The NMRWA has been closely engaged with local community members on this issue and have been working towards more green infrastructure and watershed management strategies that work for everyone. My advisor and I are now getting involved as well, to help use our skillset to gain new insights about how/where/why GSI is helping the community, and how the community can return the favour.

What are the initial questions?

Are there any sensors or systems that might be more efficient/inexpensive than these?

Is there a good resource for building a sensor system pretty close to this? (I looked, and found a few similar ones, but nothing that combined soil, air, and temp sensing)

How do I make sure this stays waterproof?

I plan to power the system with a 9v rechargeable battery (link in the doc), approx how long will this last given a sensing interval of 1hr?

What are some possible problems I could run into getting this project off the ground?


I have been planning this project for about a week, and I will be implementing it in the coming months. I would greatly appreciate any input from this community on how to more meaningfully engage citizens and make this experience as seamless as possible. I also hope to be able to write a paper about the challenges faced while setting up this system - as I predict there will be (at least) a few. I am a firm believer in open source principles and I am hoping to build something that can be replicated in other places and engage many more people so that they are aware of the issues that affect their community.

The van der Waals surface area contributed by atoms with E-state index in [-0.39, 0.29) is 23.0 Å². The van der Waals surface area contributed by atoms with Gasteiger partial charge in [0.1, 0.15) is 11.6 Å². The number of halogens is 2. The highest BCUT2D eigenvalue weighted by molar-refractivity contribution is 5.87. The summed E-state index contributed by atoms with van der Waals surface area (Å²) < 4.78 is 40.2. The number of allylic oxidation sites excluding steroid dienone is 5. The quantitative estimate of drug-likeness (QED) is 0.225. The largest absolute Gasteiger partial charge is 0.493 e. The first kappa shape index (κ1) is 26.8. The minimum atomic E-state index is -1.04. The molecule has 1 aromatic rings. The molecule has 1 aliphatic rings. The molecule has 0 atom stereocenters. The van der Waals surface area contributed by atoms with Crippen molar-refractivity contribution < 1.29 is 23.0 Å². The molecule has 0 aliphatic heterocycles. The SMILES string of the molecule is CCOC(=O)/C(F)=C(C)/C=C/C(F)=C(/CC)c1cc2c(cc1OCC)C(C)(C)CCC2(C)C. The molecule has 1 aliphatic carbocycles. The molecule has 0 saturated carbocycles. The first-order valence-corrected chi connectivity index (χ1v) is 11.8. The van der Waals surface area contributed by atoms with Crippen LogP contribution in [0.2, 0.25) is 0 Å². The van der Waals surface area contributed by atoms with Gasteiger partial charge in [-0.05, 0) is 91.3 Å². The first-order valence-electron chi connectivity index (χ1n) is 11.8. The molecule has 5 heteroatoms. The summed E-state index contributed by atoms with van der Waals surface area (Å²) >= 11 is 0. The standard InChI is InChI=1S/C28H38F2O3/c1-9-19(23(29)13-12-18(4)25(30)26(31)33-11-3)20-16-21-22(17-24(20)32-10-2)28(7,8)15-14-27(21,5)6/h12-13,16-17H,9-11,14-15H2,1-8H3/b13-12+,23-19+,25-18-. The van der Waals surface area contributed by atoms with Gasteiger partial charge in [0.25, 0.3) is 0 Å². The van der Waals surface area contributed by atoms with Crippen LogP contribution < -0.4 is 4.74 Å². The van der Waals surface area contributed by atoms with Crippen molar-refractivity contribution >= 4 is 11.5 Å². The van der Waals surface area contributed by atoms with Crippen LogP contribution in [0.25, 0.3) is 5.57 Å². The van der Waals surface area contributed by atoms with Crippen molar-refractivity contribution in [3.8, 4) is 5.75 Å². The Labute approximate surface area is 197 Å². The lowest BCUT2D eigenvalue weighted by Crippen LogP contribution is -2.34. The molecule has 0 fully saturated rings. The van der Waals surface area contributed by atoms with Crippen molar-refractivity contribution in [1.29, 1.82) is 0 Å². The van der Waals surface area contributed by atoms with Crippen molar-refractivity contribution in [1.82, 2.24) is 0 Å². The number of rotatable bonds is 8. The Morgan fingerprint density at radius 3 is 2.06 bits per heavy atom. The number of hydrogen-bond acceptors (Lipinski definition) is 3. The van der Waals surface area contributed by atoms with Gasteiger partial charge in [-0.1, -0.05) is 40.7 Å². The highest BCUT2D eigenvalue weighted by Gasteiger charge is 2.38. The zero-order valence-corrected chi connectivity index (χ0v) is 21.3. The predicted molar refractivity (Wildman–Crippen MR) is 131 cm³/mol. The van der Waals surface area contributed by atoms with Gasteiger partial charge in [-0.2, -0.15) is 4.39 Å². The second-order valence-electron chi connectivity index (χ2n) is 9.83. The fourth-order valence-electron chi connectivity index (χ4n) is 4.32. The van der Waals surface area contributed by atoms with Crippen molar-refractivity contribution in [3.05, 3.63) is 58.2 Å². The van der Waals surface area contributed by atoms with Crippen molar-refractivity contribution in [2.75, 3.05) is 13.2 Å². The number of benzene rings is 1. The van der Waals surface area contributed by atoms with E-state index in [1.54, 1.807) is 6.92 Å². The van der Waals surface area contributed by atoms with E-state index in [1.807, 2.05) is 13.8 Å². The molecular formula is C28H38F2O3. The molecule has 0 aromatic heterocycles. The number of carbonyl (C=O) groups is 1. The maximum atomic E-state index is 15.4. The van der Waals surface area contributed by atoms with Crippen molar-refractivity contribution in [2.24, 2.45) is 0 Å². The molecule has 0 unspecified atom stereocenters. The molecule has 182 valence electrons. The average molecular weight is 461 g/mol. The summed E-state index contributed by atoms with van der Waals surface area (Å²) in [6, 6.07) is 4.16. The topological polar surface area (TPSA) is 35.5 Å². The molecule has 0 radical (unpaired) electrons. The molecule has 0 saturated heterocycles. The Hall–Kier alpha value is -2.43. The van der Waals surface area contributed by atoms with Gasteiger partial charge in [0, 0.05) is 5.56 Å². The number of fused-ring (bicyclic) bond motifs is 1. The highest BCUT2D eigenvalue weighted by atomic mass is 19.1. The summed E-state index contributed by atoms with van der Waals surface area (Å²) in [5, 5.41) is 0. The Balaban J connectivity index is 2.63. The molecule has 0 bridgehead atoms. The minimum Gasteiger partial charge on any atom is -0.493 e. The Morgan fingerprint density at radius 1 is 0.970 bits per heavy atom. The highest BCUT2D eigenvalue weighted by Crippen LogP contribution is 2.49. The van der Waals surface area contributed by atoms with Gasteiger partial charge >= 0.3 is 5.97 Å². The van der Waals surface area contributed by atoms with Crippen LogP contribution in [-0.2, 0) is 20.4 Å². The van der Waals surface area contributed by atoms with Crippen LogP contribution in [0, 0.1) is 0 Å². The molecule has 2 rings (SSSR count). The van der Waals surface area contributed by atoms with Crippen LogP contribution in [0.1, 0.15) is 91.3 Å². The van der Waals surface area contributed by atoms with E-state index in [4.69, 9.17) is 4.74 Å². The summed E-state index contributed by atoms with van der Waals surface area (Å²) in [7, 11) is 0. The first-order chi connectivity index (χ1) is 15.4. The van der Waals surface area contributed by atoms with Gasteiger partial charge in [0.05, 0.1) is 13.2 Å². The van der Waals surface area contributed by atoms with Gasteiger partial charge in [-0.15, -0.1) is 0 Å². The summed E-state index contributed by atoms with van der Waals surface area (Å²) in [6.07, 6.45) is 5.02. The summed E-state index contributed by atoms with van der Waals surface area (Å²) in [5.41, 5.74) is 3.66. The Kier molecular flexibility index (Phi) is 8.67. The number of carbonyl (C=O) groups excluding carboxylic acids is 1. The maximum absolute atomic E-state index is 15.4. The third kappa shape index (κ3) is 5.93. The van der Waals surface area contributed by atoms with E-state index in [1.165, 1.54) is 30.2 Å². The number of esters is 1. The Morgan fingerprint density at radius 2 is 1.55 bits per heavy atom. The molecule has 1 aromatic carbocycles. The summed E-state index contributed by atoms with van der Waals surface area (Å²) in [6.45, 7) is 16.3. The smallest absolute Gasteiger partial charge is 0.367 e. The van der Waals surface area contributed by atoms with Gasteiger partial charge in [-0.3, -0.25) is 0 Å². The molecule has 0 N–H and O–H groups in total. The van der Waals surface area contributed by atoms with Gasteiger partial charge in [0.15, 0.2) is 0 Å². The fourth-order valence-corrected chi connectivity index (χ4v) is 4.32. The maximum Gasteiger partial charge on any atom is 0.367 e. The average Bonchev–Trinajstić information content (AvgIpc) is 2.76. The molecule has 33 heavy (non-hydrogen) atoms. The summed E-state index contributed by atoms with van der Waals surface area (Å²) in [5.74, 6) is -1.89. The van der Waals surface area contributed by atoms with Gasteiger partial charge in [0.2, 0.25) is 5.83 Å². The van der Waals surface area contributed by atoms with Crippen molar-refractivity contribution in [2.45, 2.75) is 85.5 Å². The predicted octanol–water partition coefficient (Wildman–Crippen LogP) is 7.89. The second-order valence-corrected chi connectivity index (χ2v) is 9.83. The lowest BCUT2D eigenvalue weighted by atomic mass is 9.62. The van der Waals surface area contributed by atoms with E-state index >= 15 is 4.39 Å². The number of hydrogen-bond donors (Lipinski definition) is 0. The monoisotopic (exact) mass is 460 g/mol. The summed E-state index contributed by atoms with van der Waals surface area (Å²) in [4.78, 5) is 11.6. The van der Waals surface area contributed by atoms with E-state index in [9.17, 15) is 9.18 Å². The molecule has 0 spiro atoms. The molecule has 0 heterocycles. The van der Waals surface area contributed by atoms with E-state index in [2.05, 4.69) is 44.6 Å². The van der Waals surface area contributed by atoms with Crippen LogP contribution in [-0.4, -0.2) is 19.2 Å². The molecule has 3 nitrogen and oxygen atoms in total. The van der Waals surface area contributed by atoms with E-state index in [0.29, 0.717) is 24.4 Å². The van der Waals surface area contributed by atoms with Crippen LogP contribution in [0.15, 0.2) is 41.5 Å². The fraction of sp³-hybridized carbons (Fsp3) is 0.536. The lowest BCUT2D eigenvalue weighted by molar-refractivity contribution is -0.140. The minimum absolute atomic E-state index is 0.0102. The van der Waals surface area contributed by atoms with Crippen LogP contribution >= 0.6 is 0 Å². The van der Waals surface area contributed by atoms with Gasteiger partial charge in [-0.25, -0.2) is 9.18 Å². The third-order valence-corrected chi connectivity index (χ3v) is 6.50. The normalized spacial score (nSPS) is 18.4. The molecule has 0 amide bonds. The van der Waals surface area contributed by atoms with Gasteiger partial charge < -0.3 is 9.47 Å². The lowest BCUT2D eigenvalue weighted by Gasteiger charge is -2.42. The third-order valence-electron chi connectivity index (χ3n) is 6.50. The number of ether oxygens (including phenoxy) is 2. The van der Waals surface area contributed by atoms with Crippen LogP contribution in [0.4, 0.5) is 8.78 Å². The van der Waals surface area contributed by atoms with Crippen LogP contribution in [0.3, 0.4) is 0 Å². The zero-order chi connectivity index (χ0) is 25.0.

Thank you for creating this platform and allowing this exchange of ideas!

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1 Comments

It looks like you have made a really good start with this project. I agree that a challenge will be to avoid scaring away the neighborhood residents with unwieldy electronics. One approach might be to start small with a simple device that meets a subset of your goals.

For example, if you wanted to start with a system that:
1. had to be plugged into house power (extension cord into a backyard)
2. measured only air temperature, soil temperature, humidity, barometric pressure, light level, and maybe a few others
3. sent its data to the web via home Wi-Fi

this could be done for less than $10.00. See this note for the basic approach using an ESP8266. This approach could be especially attractive to users with smart phones who could see their backyard data in real time on a phone app.

If it is critical that the devices be powered by battery, the above approach will have to be modified so that the device either turns off between data readings or is put into a sleep state. This is probably possible, but I have not figured that part out yet with the above hardware. So another approach is a device which saves data to SD card (no web connection) but can run on batteries for a year. This device is based on an Arduino Pro Mini and TPL5110 timer.

Achieving your goal of a device which can last for weeks or months on batteries, sends its data to the web, and can run a Plantower dust sensor (which needs 5 volts) requires a more sophisticated solution. Such solutions are available but add a new level of complexity.

Chris